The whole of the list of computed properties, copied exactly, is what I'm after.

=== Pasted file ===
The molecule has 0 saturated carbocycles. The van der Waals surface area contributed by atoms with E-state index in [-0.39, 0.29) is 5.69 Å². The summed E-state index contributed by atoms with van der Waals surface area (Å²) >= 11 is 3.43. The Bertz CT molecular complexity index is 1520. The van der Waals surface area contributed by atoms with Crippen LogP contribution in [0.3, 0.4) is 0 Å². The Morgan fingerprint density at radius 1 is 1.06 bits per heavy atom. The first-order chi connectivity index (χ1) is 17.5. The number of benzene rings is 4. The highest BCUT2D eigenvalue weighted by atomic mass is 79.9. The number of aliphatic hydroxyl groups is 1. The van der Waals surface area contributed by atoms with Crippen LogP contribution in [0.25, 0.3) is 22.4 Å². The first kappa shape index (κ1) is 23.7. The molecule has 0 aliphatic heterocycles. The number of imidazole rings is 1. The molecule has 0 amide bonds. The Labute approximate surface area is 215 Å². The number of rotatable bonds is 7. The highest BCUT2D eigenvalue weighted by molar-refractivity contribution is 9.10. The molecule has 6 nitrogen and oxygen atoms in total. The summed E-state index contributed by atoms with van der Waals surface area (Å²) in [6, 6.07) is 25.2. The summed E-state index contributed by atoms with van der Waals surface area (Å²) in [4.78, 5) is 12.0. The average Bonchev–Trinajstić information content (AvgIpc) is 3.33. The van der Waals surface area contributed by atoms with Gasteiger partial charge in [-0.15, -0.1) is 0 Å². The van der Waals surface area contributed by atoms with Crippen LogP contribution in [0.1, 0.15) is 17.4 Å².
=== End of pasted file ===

The molecule has 0 saturated carbocycles. The van der Waals surface area contributed by atoms with E-state index in [-0.39, 0.29) is 5.69 Å². The summed E-state index contributed by atoms with van der Waals surface area (Å²) >= 11 is 3.43. The Bertz CT molecular complexity index is 1520. The van der Waals surface area contributed by atoms with Crippen LogP contribution in [0.3, 0.4) is 0 Å². The Morgan fingerprint density at radius 1 is 1.06 bits per heavy atom. The first-order chi connectivity index (χ1) is 17.5. The number of benzene rings is 4. The highest BCUT2D eigenvalue weighted by atomic mass is 79.9. The number of aliphatic hydroxyl groups is 1. The van der Waals surface area contributed by atoms with Crippen LogP contribution in [0.25, 0.3) is 22.4 Å². The first kappa shape index (κ1) is 23.7. The molecule has 0 aliphatic heterocycles. The number of imidazole rings is 1. The molecule has 0 amide bonds. The Labute approximate surface area is 215 Å². The number of rotatable bonds is 7. The highest BCUT2D eigenvalue weighted by molar-refractivity contribution is 9.10. The molecule has 6 nitrogen and oxygen atoms in total. The summed E-state index contributed by atoms with van der Waals surface area (Å²) in [6, 6.07) is 25.2. The summed E-state index contributed by atoms with van der Waals surface area (Å²) in [4.78, 5) is 12.0. The average Bonchev–Trinajstić information content (AvgIpc) is 3.33. The van der Waals surface area contributed by atoms with Gasteiger partial charge in [-0.15, -0.1) is 0 Å². The van der Waals surface area contributed by atoms with Crippen LogP contribution in [0.1, 0.15) is 17.4 Å².